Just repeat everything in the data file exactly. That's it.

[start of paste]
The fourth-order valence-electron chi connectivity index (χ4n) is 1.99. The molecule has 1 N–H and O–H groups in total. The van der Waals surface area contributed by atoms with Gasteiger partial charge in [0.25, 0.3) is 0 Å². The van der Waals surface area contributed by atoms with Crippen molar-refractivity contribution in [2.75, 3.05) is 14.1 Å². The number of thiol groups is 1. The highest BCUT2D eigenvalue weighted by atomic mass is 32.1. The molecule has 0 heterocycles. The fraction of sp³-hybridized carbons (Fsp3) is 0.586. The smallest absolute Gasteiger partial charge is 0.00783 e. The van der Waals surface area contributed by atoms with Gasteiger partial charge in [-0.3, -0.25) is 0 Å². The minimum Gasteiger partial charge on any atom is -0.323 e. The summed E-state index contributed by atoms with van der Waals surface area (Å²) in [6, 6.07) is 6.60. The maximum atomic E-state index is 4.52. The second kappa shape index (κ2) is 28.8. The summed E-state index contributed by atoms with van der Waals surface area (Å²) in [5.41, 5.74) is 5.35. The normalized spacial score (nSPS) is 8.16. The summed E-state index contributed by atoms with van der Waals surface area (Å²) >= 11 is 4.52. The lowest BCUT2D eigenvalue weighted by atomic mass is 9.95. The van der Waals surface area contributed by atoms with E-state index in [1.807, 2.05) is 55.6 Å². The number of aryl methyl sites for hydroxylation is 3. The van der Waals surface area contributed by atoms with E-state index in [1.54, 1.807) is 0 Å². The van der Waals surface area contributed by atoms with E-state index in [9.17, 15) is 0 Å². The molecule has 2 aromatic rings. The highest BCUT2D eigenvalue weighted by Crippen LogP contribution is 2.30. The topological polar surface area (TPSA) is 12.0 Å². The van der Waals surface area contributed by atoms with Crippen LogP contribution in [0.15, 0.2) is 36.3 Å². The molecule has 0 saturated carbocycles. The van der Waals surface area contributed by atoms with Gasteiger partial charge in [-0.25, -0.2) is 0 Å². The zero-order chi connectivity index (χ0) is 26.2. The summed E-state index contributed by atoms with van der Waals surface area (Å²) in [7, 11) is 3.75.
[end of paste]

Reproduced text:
The fourth-order valence-electron chi connectivity index (χ4n) is 1.99. The molecule has 1 N–H and O–H groups in total. The van der Waals surface area contributed by atoms with Gasteiger partial charge in [0.25, 0.3) is 0 Å². The van der Waals surface area contributed by atoms with Crippen molar-refractivity contribution in [2.75, 3.05) is 14.1 Å². The number of thiol groups is 1. The highest BCUT2D eigenvalue weighted by atomic mass is 32.1. The molecule has 0 heterocycles. The fraction of sp³-hybridized carbons (Fsp3) is 0.586. The smallest absolute Gasteiger partial charge is 0.00783 e. The van der Waals surface area contributed by atoms with Gasteiger partial charge in [-0.3, -0.25) is 0 Å². The minimum Gasteiger partial charge on any atom is -0.323 e. The summed E-state index contributed by atoms with van der Waals surface area (Å²) in [6, 6.07) is 6.60. The maximum atomic E-state index is 4.52. The second kappa shape index (κ2) is 28.8. The summed E-state index contributed by atoms with van der Waals surface area (Å²) in [5.41, 5.74) is 5.35. The normalized spacial score (nSPS) is 8.16. The summed E-state index contributed by atoms with van der Waals surface area (Å²) >= 11 is 4.52. The lowest BCUT2D eigenvalue weighted by atomic mass is 9.95. The van der Waals surface area contributed by atoms with E-state index in [1.807, 2.05) is 55.6 Å². The number of aryl methyl sites for hydroxylation is 3. The van der Waals surface area contributed by atoms with E-state index in [1.54, 1.807) is 0 Å². The van der Waals surface area contributed by atoms with E-state index in [9.17, 15) is 0 Å². The molecule has 2 aromatic rings. The highest BCUT2D eigenvalue weighted by Crippen LogP contribution is 2.30. The topological polar surface area (TPSA) is 12.0 Å². The van der Waals surface area contributed by atoms with Crippen LogP contribution in [0.15, 0.2) is 36.3 Å². The molecule has 0 saturated carbocycles. The van der Waals surface area contributed by atoms with Gasteiger partial charge in [-0.25, -0.2) is 0 Å². The zero-order chi connectivity index (χ0) is 26.2. The summed E-state index contributed by atoms with van der Waals surface area (Å²) in [7, 11) is 3.75.